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Best Mortgage Lenders

J.D. Power study on mortgage process

December 14, 2006

By MortgageDaily.com staff

Final mortgage approvals that take longer than one week are likely to create an unhappy mortgage prospect, according to a new study which cited several sources of borrower dissatisfaction. The importance of interest rates, office location and the Internet was also analyzed.

Overall satisfaction with the mortgage borrowing process increased 7 percent from 2005 and was most impacted by improvements in the closing process, according to J.D. Power and Associates 2006 Primary Mortgage Origination Study released today.

The study, fielded recently between October and November, was based on responses from 4,115 borrowers who obtained a new mortgage in the previous nine months, J.D. Power reported.

The three primary factor areas that drive customer satisfaction with lenders are the application/approval process, loan officer/representative or mortgage broker, and closing.

"In a cooling housing market where we see decreases in purchase mortgage and refinance volumes, greater stability exists in the industry, allowing lenders to better focus on the needs of their customers and smooth out any wrinkles in their operations," said Rocky Clancy, J.D. executive director of banking and mortgage practice, in an announcement.

Despite improvements, the study found that 28 percent of borrowers experienced some problem during the mortgage origination process, including errors in closing documents, miscommunication of loan terms and unavailable or unresponsive loan consultants or brokers, the marketing information firm said. On average, two out of five borrowers with problems indicate their loans closed late due to problems -- a major impact on overall satisfaction scores.

"One of the biggest drivers of dissatisfaction in mortgage origination is not keeping commitments," Clancy added. "Top-performing lenders differentiate themselves first and foremost by framing expectations and executing well within the boundaries they establish. The bottom line for many customers in terms of how well their lender satisfies them is whether the loan closes on schedule and includes accurate closing costs, payments and payoffs."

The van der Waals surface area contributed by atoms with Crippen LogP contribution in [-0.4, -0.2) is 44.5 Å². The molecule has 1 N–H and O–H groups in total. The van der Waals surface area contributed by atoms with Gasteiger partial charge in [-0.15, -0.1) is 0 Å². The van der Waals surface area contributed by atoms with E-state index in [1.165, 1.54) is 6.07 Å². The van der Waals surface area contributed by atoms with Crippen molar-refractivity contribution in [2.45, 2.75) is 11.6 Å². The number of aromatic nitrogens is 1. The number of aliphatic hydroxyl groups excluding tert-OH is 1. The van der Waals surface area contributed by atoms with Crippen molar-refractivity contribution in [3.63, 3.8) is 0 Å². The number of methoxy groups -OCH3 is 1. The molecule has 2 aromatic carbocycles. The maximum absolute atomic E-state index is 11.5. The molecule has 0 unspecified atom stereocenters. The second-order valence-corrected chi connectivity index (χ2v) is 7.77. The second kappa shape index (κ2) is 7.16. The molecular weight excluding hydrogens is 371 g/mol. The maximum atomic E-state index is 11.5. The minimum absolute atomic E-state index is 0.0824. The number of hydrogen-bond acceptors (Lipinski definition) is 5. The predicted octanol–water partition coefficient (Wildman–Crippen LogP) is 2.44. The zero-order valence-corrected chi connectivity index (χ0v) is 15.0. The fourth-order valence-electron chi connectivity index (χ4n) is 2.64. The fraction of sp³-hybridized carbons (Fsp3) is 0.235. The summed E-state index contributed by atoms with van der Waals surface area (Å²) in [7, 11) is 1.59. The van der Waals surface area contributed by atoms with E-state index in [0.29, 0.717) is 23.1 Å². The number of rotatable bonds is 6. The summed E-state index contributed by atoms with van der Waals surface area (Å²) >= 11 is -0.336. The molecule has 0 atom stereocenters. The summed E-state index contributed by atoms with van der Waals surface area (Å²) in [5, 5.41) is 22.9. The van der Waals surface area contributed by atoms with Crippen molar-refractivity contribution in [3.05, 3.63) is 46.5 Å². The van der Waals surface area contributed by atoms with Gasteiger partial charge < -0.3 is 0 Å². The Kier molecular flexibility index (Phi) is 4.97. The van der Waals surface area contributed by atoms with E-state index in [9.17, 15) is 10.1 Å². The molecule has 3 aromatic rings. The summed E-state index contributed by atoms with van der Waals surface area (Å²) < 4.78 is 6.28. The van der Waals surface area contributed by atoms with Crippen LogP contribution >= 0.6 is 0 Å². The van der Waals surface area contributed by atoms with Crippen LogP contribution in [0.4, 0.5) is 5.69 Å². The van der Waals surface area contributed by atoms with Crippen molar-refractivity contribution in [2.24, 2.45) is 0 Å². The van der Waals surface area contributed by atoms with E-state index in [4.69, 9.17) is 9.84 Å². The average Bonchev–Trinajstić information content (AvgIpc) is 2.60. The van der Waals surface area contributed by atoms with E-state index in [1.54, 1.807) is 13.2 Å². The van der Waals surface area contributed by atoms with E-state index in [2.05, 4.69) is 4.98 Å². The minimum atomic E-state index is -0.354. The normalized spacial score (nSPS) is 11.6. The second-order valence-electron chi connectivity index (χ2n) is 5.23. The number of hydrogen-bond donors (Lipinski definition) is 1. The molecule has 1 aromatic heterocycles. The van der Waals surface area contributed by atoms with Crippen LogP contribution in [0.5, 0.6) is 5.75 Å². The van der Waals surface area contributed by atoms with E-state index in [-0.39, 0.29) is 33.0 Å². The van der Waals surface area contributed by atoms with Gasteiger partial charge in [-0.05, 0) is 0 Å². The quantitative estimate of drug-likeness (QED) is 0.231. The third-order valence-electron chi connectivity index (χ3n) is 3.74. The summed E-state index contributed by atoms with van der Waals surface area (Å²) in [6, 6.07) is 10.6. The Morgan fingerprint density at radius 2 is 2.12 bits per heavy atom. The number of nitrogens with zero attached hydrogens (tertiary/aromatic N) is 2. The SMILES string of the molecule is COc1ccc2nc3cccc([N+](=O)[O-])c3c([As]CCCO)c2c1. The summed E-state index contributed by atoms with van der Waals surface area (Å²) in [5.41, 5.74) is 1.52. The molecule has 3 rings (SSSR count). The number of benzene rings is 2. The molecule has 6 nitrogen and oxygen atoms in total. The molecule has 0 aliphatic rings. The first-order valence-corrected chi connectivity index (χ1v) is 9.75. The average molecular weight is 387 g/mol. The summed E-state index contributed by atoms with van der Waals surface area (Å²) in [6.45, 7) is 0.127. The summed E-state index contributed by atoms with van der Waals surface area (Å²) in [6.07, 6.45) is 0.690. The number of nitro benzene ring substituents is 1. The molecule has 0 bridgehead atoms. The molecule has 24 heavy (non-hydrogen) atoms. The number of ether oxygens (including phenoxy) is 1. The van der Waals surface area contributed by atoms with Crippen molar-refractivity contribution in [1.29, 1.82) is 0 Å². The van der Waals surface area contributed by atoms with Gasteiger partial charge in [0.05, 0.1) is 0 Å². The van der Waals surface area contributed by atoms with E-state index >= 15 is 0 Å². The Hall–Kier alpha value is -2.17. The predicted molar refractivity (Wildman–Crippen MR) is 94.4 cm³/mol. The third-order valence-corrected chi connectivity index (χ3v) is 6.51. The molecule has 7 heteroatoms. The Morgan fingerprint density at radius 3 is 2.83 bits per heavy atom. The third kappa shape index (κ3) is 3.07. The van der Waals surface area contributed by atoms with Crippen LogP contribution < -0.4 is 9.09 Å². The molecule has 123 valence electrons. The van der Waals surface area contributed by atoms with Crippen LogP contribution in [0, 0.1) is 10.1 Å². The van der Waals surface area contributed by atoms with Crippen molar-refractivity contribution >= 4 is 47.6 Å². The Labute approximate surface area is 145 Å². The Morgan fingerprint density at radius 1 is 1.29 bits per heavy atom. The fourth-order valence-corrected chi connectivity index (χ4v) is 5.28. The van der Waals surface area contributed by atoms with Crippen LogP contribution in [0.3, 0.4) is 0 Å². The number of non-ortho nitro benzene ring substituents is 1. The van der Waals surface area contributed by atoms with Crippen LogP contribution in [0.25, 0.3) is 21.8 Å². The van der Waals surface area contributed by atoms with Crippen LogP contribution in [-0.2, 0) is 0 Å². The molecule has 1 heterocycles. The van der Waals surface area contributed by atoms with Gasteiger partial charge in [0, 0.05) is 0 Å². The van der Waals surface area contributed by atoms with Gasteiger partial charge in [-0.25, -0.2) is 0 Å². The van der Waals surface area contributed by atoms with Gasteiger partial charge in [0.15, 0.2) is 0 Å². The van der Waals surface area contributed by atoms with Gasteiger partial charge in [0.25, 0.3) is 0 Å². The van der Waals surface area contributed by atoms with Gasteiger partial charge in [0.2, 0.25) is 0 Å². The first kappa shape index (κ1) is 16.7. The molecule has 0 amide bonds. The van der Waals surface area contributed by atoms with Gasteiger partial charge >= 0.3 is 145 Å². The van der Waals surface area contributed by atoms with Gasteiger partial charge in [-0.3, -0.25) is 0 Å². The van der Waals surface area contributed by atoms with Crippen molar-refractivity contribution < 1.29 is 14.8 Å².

The study revealed that customers from the five highest-ranking lenders make 20 percent more recommendations than other lenders' borrowers and are also significantly more likely to use their existing provider for purchase-money mortgages, refinances and home equity loans, according to the announcement.

The speed at which lenders give borrowers final approval on their loans is a critical influence on overall satisfaction. While two-thirds of customers said they received final approval less than one week after completing an application, satisfaction dropped nearly 100 points, on a 1,000 point scale, among those who waited seven or more days, J.D. reported.

Asking borrowers to provide additional information and documentation after they submit an application reportedly significantly decreases satisfaction as well. In the study, 56 percent of respondents complained that they were asked to produce additional information more than once -- further impairing satisfaction.

The driving reason for selecting a lender revolves around decisions regarding interest rates, fees, and closing costs, as 28 percent of respondents indicated this, and 17 percent said a previous or existing relationship with the lender was a strong motivator, the firm reported. Nearly 70 percent of those refinancing choose their current lender and these borrowers record satisfaction scores 35 points higher than those who choose a new lender.

While customer satisfaction is highest when dealing with lenders in person, the research showed borrowers managing the process online were more satisfied than those who interacted with a person over the phone. Furthermore, the Internet played a role in two out of five borrowers using a lender's site or online third-party service to gather information on mortgages, according to the announcement.

"Contrary to other financial services sectors where smaller firms tend to perform better and relationships are key drivers of satisfaction, the highest-ranking mortgage lenders are large-scale players. Accordingly, process carries greater weight in determining overall satisfaction."

SunTrust Mortgage topped all other lenders in customer satisfaction, with a score of 782 out of 1,000 points, through performing particularly well in the three factor areas that drive satisfaction. SunTrust's score was well above the industry average of 750, according to the announcement.

Strong ratings in the application/approval process and closing put Bank of America in second with a score of 781. Wachovia placed third with a 774, followed by Wells Fargo's 766 and Chase's 762, J.D. reported.

Countrywide was in sixth, followed by GMAC Mortgage, Washington Mutual, ABN AMRO -- last year's top ranked-lender which is rumored to be on the block, and National City Mortgage.

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